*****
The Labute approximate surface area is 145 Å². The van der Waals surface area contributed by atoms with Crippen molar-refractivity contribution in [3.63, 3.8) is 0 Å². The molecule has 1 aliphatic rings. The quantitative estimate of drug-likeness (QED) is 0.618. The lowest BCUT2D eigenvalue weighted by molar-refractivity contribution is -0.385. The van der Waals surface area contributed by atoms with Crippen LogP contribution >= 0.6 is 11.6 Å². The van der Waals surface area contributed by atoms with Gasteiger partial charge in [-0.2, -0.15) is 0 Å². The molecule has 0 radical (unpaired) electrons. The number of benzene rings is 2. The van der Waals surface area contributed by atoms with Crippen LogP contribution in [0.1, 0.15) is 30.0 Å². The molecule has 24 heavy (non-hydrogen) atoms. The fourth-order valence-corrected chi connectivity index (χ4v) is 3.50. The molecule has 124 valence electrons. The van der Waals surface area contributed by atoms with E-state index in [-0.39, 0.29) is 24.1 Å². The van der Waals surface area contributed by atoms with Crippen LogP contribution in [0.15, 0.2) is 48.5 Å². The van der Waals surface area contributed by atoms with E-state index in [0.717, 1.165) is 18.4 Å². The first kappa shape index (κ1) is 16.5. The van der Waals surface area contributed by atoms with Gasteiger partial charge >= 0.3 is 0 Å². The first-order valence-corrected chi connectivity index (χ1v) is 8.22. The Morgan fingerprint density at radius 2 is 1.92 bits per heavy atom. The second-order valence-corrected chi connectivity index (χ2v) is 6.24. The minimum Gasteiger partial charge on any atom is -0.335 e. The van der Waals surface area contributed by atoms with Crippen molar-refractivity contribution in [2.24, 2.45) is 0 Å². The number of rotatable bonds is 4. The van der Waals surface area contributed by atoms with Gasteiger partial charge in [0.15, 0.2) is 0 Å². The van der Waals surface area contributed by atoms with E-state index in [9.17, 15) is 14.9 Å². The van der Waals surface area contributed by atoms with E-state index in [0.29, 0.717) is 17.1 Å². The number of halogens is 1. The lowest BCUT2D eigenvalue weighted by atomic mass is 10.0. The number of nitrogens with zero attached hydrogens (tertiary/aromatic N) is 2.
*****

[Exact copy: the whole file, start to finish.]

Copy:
The Labute approximate surface area is 145 Å². The van der Waals surface area contributed by atoms with Crippen molar-refractivity contribution in [3.63, 3.8) is 0 Å². The molecule has 1 aliphatic rings. The quantitative estimate of drug-likeness (QED) is 0.618. The lowest BCUT2D eigenvalue weighted by molar-refractivity contribution is -0.385. The van der Waals surface area contributed by atoms with Crippen LogP contribution >= 0.6 is 11.6 Å². The van der Waals surface area contributed by atoms with Gasteiger partial charge in [-0.2, -0.15) is 0 Å². The molecule has 0 radical (unpaired) electrons. The number of benzene rings is 2. The van der Waals surface area contributed by atoms with Crippen LogP contribution in [0.1, 0.15) is 30.0 Å². The molecule has 24 heavy (non-hydrogen) atoms. The fourth-order valence-corrected chi connectivity index (χ4v) is 3.50. The molecule has 124 valence electrons. The van der Waals surface area contributed by atoms with E-state index in [-0.39, 0.29) is 24.1 Å². The van der Waals surface area contributed by atoms with Crippen LogP contribution in [0.15, 0.2) is 48.5 Å². The van der Waals surface area contributed by atoms with E-state index in [0.717, 1.165) is 18.4 Å². The first kappa shape index (κ1) is 16.5. The van der Waals surface area contributed by atoms with Gasteiger partial charge >= 0.3 is 0 Å². The first-order valence-corrected chi connectivity index (χ1v) is 8.22. The Morgan fingerprint density at radius 2 is 1.92 bits per heavy atom. The second-order valence-corrected chi connectivity index (χ2v) is 6.24. The minimum Gasteiger partial charge on any atom is -0.335 e. The van der Waals surface area contributed by atoms with Crippen molar-refractivity contribution in [2.24, 2.45) is 0 Å². The number of rotatable bonds is 4. The van der Waals surface area contributed by atoms with Gasteiger partial charge in [0.15, 0.2) is 0 Å². The van der Waals surface area contributed by atoms with E-state index in [9.17, 15) is 14.9 Å². The van der Waals surface area contributed by atoms with E-state index in [0.29, 0.717) is 17.1 Å². The number of halogens is 1. The lowest BCUT2D eigenvalue weighted by atomic mass is 10.0. The number of nitrogens with zero attached hydrogens (tertiary/aromatic N) is 2.